The stable introduction of therapeutic transgenes into human cells can be accomplished using viral and nonviral approaches. Transduction with clinical-grade recombinant viruses offers the potential of efficient gene transfer into primary cells and has a record of therapeutic successes. However, widespread application for gene therapy using viruses can be limited by their initially high cost of manufacture at a limited number of production facilities as well as a propensity for nonrandom patterns of integration. The ex vivo application of transposon-mediated gene transfer now offers an alternative to the use of viral vectors. Clinical-grade DNA plasmids can be prepared at much reduced cost and with lower immunogenicity, and the integration efficiency can be improved by the transient coexpression of a hyperactive transposase. This has facilitated the design of human trials using the Sleeping Beauty (SB) transposon system to introduce a chimeric antigen receptor (CAR) to redirect the specificity of human T cells. This review examines the rationale and safety implications of application of the SB system to genetically modify T cells to be manufactured in compliance with current good manufacturing practice (cGMP) for phase I/II trials.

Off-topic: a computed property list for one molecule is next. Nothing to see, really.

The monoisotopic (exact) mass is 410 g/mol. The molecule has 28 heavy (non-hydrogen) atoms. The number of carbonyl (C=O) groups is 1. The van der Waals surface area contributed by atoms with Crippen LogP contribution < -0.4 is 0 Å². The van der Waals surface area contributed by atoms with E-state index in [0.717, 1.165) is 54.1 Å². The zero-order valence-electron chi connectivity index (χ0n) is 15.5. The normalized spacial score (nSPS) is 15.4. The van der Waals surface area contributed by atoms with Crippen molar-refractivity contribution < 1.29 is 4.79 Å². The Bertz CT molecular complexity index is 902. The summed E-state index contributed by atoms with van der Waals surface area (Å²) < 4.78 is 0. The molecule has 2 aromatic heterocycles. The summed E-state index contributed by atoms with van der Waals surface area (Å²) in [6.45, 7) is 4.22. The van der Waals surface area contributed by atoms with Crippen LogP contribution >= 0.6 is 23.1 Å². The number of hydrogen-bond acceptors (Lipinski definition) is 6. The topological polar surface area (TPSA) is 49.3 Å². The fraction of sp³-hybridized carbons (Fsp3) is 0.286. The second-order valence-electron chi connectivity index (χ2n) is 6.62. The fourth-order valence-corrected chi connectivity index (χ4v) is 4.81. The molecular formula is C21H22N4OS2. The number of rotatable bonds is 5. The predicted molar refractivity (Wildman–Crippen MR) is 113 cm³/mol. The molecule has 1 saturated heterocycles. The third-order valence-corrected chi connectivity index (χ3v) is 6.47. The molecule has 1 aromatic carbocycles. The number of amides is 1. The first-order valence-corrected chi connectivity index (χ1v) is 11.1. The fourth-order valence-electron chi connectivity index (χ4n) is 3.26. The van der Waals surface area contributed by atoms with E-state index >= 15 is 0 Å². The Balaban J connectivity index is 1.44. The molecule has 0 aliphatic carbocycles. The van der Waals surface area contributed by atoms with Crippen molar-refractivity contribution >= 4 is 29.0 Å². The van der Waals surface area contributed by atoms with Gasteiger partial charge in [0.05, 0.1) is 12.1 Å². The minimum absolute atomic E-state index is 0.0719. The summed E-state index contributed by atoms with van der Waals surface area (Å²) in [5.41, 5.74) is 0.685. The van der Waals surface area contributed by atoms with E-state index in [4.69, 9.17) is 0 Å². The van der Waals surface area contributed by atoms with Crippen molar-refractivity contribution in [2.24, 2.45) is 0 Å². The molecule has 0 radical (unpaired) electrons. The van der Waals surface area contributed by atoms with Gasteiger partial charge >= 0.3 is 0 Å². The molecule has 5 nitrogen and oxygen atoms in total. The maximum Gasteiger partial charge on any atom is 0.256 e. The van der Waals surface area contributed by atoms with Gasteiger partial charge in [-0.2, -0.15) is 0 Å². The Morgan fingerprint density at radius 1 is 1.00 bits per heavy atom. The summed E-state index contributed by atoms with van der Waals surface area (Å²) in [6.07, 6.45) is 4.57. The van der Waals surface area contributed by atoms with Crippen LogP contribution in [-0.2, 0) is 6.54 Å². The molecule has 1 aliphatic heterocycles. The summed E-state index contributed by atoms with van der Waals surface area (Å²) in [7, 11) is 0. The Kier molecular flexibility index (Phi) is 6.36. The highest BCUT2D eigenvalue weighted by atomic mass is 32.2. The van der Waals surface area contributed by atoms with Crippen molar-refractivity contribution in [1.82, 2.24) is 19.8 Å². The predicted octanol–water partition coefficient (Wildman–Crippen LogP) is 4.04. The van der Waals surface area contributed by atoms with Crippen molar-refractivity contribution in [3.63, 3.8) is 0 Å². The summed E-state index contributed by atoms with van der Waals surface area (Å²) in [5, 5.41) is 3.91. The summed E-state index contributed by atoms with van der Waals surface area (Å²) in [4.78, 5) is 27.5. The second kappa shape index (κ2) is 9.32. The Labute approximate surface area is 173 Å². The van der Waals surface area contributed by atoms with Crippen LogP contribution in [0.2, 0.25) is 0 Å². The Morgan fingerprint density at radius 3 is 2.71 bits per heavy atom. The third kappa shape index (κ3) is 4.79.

Bibliographical noteFunding Information:
We thank Elena L. Aronovich for helpful discussions. This project was supported by NIH grants P01HD32652 and R01DK082516 to P.B.H., R01CA113636 to D.A.L., and RO1CA124782 and R01CA120956 to L.J.N.C.